Wednesday, April 10, 2013

Bitcoins explained for normal people -or- please get back to work

Bitcoins have been taking the world by storm, and what I’ve been reading has been making me angry. Consider this post my version of:

In short, I believe bitcoins are an interesting experiment, but that most people currently promoting bitcoins stand to profit from luring more folks into buying them and believing in them. In other words, they have a stake in convincing you to join in.

In this explanation, I hope to educate readers about how bitcoins:
  • cannot do what normal money does and 
  • as an investment are a pyramid scheme and thus
  • are not “the new world order”.
I will first try to explain what bitcoins are and aren’t so you can make an informed decision if you want to partake in this gold rush.

A first stab: naive digital currency

Let’s start with a simple experiment. I want to start a currency, but not go through the hassle of actually minting coins or printing notes. So what I do is I take otherwise unremarkable pieces of paper and write numbers on them, say 0 through 21 million, and I tell everyone all those numbers are money.

And if people believe me, it will work, and you can then do payments with these pieces of paper. Interestingly, we don’t even need the pieces of paper: it is the number that is the money (there is no shortage of paper). This also makes it a breeze to do payments online - no need to ship paper, no bank involved!  Instead of keeping large stacks of paper to prove our worth, we only keep the numbers in a file somewhere (if you delete the file, you lose your money though).

The problem now is that nothing stops people from spending their money twice. So I take my number 3141593 and use it to buy bread and simultaneously order some stuff online with it. Clearly, numbers as money are neat in theory, but soon the currency collapses since everybody has a copy of every number. People can just keep spending their numbers, and no one wants them anymore.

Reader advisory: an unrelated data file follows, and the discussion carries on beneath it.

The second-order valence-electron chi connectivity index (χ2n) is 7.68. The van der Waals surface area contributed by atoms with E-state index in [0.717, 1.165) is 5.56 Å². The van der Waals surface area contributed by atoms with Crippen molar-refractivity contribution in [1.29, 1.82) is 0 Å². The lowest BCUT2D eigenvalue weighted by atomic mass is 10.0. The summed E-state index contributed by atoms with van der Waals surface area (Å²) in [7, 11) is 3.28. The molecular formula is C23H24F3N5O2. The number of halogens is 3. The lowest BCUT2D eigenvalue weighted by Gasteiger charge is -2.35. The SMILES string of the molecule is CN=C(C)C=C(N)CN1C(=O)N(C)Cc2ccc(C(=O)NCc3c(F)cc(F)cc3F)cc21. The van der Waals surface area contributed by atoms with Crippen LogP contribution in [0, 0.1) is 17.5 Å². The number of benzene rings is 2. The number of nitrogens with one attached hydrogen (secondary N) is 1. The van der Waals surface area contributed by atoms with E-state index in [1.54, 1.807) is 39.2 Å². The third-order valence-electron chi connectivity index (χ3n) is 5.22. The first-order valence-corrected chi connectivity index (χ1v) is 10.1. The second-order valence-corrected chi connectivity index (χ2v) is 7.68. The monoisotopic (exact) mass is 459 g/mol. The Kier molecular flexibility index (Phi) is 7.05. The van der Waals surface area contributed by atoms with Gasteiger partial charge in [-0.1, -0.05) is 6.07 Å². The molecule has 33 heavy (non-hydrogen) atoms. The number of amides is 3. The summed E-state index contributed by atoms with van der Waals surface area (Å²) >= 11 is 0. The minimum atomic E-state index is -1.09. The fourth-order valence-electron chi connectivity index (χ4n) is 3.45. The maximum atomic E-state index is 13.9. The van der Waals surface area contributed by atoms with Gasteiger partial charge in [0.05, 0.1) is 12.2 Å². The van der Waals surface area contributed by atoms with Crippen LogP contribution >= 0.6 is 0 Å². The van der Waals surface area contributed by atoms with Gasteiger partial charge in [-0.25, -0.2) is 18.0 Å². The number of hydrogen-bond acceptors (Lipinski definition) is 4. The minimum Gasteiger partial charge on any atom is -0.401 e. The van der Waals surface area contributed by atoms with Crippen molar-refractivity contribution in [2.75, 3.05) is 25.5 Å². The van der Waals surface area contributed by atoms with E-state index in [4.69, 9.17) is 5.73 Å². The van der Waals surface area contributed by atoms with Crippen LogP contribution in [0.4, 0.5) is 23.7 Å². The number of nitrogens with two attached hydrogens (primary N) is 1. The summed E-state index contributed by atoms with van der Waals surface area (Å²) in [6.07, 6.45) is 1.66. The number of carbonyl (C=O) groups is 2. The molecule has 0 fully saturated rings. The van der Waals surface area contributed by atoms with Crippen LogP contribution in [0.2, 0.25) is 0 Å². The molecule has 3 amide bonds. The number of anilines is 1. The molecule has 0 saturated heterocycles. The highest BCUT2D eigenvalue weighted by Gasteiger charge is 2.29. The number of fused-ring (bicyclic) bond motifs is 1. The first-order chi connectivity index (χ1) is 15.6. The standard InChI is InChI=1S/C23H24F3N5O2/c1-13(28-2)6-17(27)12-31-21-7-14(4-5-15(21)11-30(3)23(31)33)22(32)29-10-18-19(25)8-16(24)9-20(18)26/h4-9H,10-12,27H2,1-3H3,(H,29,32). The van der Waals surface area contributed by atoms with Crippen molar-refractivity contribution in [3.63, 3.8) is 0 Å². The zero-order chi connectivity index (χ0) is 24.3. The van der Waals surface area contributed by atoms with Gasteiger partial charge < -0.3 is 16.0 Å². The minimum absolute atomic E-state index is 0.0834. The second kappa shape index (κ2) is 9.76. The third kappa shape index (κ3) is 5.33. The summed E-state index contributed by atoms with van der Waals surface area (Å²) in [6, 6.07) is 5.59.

Second iteration: keeping track to prevent double spending

Within bitcoin, all transactions are recorded. So if you spend a bitcoin (which, mathematically,  is a very large number), that transaction gets broadcast and stored in the network. If I then try to spend the same bitcoin again, I’ll find that the network refuses to register that transaction -  because there already is a longer transaction chain recorded that includes the new owner. Thus, double spending is prevented.

This means two things though:

  • Each transaction is logged! So if you get your wages in bitcoins, and spend them at the local supplier of recreational drugs, that transaction is recorded forever. This might haunt you at a later stage. At the very least your employer now knows where you spend your money.
  • Recording & verifying the transaction takes time. Because the bitcoin network is fully distributed and has no trusted central hub, transactions are only assumed to be distributed if enough parts of the network have verified them. This takes around 10 minutes, and for absolute certainty, an hour is recommended. So forget about a quick shopping trip using bitcoins.

Third iteration: adding back privacy

This recording thing does not sit well with anyone and is an obvious flaw. A “solution” has been found however. When someone wants to send you money, you create a fresh identity for that transaction.

By exchanging these custom identities, each individual transaction gets a sheen of anonymity, but not really. Because whole transaction chains are available, it is nice that individual transactions are anonymous, but if you want to spend your coins, you’ll link them together on the outgoing transaction anyhow.